Homes approved on Worcestershire green belt hospital site

Outline plans for a mixed-use development including 600 homes have been approved at a former hospital site in the Worcestershire green belt.

Lea Castle Hospital, Kidderminster
Lea Castle Hospital, Kidderminster

Wyre Forest District Council’s planning committee last night approved the outline application, lodged by the Homes and Communities Agency (HCA), for the Lea Castle Hospital site near Kidderminster, in line with planning officers’ recommendation.

As well as up to 600 dwellings, the outline application includes up to 3,350 square metres of class B1 employment uses, 150 square metres of local retail and community uses, public open space, ecological mitigation, drainage works, infrastructure and ancillary works.

The 49-hectare former psychiatric hospital site, which currently comprises a complex of rundown and vacant buildings scheduled for demolition, is identified as a strategic site in Wyre Forest Council’s site allocations and policies local plan, adopted in 2013. 

It is also included as a core site in the council's emerging local plan, which went out for consultation last summer.

An officers’ report to the committee noted that the Lea Castle site and the current development proposal can provide a "significant proportion" of the area’s future housing needs "on an allocated site which has been identified in the correct plan-making manner".

Officers advised that the scheme represents sustainable development on previously developed land in the green belt.

"Although allocated for employment uses within the development plan, convincing arguments have been advanced that allow the site to be redeveloped for the benefit of the visual amenities of the area and providing housing within the parish," they concluded.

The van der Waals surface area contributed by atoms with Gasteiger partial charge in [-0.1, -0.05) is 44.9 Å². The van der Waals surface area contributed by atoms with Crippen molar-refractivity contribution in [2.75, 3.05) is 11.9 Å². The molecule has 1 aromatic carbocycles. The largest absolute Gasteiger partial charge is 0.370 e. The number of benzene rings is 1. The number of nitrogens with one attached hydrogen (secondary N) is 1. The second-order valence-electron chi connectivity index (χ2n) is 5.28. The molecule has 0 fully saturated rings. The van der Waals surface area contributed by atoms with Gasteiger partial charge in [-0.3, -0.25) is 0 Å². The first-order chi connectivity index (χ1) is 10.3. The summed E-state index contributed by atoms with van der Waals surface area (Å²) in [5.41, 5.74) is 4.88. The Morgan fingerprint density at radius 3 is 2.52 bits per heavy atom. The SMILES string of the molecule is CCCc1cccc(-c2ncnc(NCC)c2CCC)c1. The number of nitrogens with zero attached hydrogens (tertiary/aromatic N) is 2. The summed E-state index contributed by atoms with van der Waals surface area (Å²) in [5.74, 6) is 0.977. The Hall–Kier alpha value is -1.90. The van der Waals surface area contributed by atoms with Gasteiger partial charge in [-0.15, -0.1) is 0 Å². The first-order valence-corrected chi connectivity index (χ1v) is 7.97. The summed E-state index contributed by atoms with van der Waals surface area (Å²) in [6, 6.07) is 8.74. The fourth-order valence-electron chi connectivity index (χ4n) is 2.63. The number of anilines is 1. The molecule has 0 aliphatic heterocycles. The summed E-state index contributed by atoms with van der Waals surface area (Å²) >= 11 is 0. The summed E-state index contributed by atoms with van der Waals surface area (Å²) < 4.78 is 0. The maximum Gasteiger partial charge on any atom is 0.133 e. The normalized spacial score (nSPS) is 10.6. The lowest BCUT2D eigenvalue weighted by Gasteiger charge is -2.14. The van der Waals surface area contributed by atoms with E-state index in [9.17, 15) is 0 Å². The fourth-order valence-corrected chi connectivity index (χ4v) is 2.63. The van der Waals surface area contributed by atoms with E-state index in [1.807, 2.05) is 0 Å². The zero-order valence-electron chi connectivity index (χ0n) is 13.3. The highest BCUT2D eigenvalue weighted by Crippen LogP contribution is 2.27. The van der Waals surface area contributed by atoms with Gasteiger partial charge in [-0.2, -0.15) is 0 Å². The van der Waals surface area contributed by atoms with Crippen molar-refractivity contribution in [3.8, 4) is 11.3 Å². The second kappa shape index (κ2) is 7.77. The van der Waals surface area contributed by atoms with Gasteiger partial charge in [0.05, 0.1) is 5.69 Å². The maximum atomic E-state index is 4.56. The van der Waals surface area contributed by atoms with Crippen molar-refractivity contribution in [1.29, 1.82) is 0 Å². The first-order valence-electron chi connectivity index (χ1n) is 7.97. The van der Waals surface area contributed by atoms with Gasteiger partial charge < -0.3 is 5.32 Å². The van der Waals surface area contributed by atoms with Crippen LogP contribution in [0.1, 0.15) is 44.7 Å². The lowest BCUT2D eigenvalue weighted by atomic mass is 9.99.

The council’s adopted core strategy seeks 30 per cent on-site affordable housing for major residential developments in the area. However, the HCA maintains that viability considerations only allow 15 per cent affordable provision, with a potential uplift to 20 per cent subject to grant support. Permission was granted subject to conclusion of a section 106 agreement ensuring this level of affordable provision.

Despite the affordable housing shortfall, members were advised that the overall package of section 106 contributions "is significant and will provide contributions towards off-site infrastructure as well as deliver and maintain significant on-site benefits and enhancements".

The report added: "The development proposes to make the most of the existing significant areas of on-site woodland and open space, with significant levels of informal and formal publicly accessible open space and play provision.

"On-site enhancements and future management of biodiversity and ecology are proposed, and can be secured via planning conditions, improving the green infrastructure network to the benefit of both the site and the surroundings".

An HCA spokesperson said: "This approval means the HCA’s vision to see this derelict site brought back into use to provide good quality and well-designed new homes can continue to move forward.
 
"The next stage is to demolish the redundant buildings on the site. Subject to a demolition contractor being appointed, this work is due to commence in January."




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